In the beginning stages, this difficult process of transferring the individual mind to the cosmic stuff can be attempted by a simple prescription of Patanjali, which he describes in one sutrabahih akalpita vrittih mahavideha tatah prakasa avarnaksayah (3.44). Transfer your mind to that which is not you, so that the conflict between not you and you ceases, to a large extent. Think through the mind of that which the mind is cognising, or the eyes are beholding. It is not actually a thinking; it is a transference of the whole personality itself.

Many people put a question whether this transference of oneself to a larger dimension is a thought process, imagination, or intellectual activity. It is none of these things. It is the transference of the whole being itself. For instance, when you know that you are existing, this knowledge that you are existing is not intellectual appreciation; you are not just intellectually concluding that you are existing. You are not just feeling emotionally that you are existing. You are not volitionally asserting that you are existing. You just exist, and there is no question about the way in which you know that you are existing.

This is what is known as being. It is known only by experience. You know that you are a being, which you know by a faculty which is being itself. It is this being total that gets transferred into the being of that which you consider as different from yourself, so that the dimension of your being gets expanded, by a modicum at least, into the dimension of that which you originally thought to be different from yourself.

Let the mind go out of yourself and transfer itself. Here again, do not use the word ‘mind’. The whole being is transferred. You are there, which you have been beholding with the eyes, or which you have been thinking in your mind. A difficulty in this is that you require tremendous will power to feel that you are another thing. Balesu hasti baladini (3.25) is one sutra: Elephantine strength comes by deeply transferring yourself to the elephant. You are not imagining that you are the elephant; the whole potency which arises out of the structure of the elephantine body enters into you. It becomes one with you.

Samadhi is only a word that we use for this kind of union of the reality of another thing with the reality of your own self. Samadhi is not actually a union of two different things. If they are two different things, then it cannot be called a union. It is becoming one. When two drops of water are mixed together, there is only one drop left. You do not have two drops. It is not like one stick and another stick coming together as two sticks. Two drops of water become one drop, only. Like that, when your being is united with the being of another, there is only one being, and not two beings coming together. But that being is larger in its dimension because the finitude of your so-called individual being is, to some extent, eliminated by the addition of the being of another, which you earlier thought was different from you.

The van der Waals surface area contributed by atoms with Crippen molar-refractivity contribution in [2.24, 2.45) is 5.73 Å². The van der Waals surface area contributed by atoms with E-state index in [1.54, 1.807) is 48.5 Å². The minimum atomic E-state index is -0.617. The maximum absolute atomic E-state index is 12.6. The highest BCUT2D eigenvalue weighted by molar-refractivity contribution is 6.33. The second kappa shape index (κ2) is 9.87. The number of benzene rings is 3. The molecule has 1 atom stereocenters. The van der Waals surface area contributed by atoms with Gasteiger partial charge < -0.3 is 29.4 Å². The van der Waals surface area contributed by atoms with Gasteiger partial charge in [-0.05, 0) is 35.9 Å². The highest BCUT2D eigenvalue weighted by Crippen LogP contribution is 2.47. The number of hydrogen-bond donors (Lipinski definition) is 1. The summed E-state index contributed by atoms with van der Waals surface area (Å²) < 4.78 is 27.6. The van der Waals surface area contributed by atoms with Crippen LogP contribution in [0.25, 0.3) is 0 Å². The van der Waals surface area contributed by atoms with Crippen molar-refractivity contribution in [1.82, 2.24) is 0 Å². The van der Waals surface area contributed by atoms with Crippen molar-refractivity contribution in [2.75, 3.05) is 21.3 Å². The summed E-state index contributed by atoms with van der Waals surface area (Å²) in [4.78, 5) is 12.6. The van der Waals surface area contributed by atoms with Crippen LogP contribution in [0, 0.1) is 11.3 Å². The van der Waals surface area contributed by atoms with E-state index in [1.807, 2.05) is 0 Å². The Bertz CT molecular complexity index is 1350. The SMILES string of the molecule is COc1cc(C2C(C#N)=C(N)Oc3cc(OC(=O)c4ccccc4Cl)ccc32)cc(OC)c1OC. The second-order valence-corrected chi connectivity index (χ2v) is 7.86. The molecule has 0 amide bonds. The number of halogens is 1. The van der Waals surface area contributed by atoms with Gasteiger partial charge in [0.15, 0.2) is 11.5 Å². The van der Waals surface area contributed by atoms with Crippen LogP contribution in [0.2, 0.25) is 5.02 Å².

This technique can be applied to anything in the world, but you must be very sincere in this practice. You should not feel that it may come or not. It must come. The Cosmic Mind is not your imagination; it is the thing which existed prior to the manifestation of your individuality, and exists even now as a transcendent element which controls the operation of your individual mind.

There is an ordinary distinction made between the subjective perceptional side and the objective object side, without actually knowing how we come to know that the object exists itself. There is a transcendental connecting link, which is called adhidaiva. That consciousness which is responsible for making you feel that you are in union with the object is transcendent in the sense that it operates not only in you as a subject, but also in that which you consider as an object, yet rises above both, so that when you see an object, you are not seeing the object. It is that which is other than you and the object, which sees both you and the other one. This is another way of transferring your individual being to a wider dimension of higher being. You may call it God; you may call it Cosmic Mind.